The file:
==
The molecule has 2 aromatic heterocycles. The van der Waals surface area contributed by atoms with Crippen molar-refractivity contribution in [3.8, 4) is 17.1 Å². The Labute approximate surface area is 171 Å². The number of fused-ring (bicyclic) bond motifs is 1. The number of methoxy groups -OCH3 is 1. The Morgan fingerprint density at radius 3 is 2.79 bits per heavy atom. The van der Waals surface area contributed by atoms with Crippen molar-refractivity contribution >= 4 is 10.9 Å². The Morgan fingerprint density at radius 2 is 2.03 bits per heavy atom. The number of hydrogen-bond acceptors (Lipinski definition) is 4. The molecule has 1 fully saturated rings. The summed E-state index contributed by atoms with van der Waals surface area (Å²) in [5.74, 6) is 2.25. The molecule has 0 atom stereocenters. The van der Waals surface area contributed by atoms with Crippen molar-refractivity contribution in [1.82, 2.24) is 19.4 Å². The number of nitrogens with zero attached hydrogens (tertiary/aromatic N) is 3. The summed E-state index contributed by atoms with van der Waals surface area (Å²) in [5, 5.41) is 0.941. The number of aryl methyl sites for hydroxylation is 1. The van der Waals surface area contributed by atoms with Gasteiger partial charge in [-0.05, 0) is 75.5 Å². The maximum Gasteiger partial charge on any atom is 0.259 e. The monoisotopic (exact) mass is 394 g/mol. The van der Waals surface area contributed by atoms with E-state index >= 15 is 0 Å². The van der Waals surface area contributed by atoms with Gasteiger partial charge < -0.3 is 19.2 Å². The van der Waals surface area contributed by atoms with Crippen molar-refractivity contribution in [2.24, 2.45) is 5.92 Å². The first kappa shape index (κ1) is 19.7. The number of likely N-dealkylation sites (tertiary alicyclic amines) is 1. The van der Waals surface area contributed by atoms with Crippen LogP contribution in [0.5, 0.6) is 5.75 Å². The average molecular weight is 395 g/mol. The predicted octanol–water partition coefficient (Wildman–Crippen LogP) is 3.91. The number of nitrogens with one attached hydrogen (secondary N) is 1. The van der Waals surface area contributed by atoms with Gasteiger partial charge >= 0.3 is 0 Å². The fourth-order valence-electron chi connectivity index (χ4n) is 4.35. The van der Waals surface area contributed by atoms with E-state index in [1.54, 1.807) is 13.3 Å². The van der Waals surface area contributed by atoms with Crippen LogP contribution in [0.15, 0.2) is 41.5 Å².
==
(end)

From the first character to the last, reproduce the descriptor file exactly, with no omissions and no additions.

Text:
The molecule has 2 aromatic heterocycles. The van der Waals surface area contributed by atoms with Crippen molar-refractivity contribution in [3.8, 4) is 17.1 Å². The Labute approximate surface area is 171 Å². The number of fused-ring (bicyclic) bond motifs is 1. The number of methoxy groups -OCH3 is 1. The Morgan fingerprint density at radius 3 is 2.79 bits per heavy atom. The van der Waals surface area contributed by atoms with Crippen molar-refractivity contribution >= 4 is 10.9 Å². The Morgan fingerprint density at radius 2 is 2.03 bits per heavy atom. The number of hydrogen-bond acceptors (Lipinski definition) is 4. The molecule has 1 fully saturated rings. The summed E-state index contributed by atoms with van der Waals surface area (Å²) in [5.74, 6) is 2.25. The molecule has 0 atom stereocenters. The van der Waals surface area contributed by atoms with Crippen molar-refractivity contribution in [1.82, 2.24) is 19.4 Å². The number of nitrogens with zero attached hydrogens (tertiary/aromatic N) is 3. The summed E-state index contributed by atoms with van der Waals surface area (Å²) in [5, 5.41) is 0.941. The number of aryl methyl sites for hydroxylation is 1. The van der Waals surface area contributed by atoms with Gasteiger partial charge in [-0.05, 0) is 75.5 Å². The maximum Gasteiger partial charge on any atom is 0.259 e. The monoisotopic (exact) mass is 394 g/mol. The van der Waals surface area contributed by atoms with E-state index >= 15 is 0 Å². The van der Waals surface area contributed by atoms with Gasteiger partial charge < -0.3 is 19.2 Å². The van der Waals surface area contributed by atoms with Crippen molar-refractivity contribution in [2.24, 2.45) is 5.92 Å². The first kappa shape index (κ1) is 19.7. The number of likely N-dealkylation sites (tertiary alicyclic amines) is 1. The van der Waals surface area contributed by atoms with Crippen LogP contribution in [0.5, 0.6) is 5.75 Å². The average molecular weight is 395 g/mol. The predicted octanol–water partition coefficient (Wildman–Crippen LogP) is 3.91. The number of nitrogens with one attached hydrogen (secondary N) is 1. The van der Waals surface area contributed by atoms with Gasteiger partial charge >= 0.3 is 0 Å². The fourth-order valence-electron chi connectivity index (χ4n) is 4.35. The van der Waals surface area contributed by atoms with E-state index in [1.54, 1.807) is 13.3 Å². The van der Waals surface area contributed by atoms with Crippen LogP contribution in [0.15, 0.2) is 41.5 Å².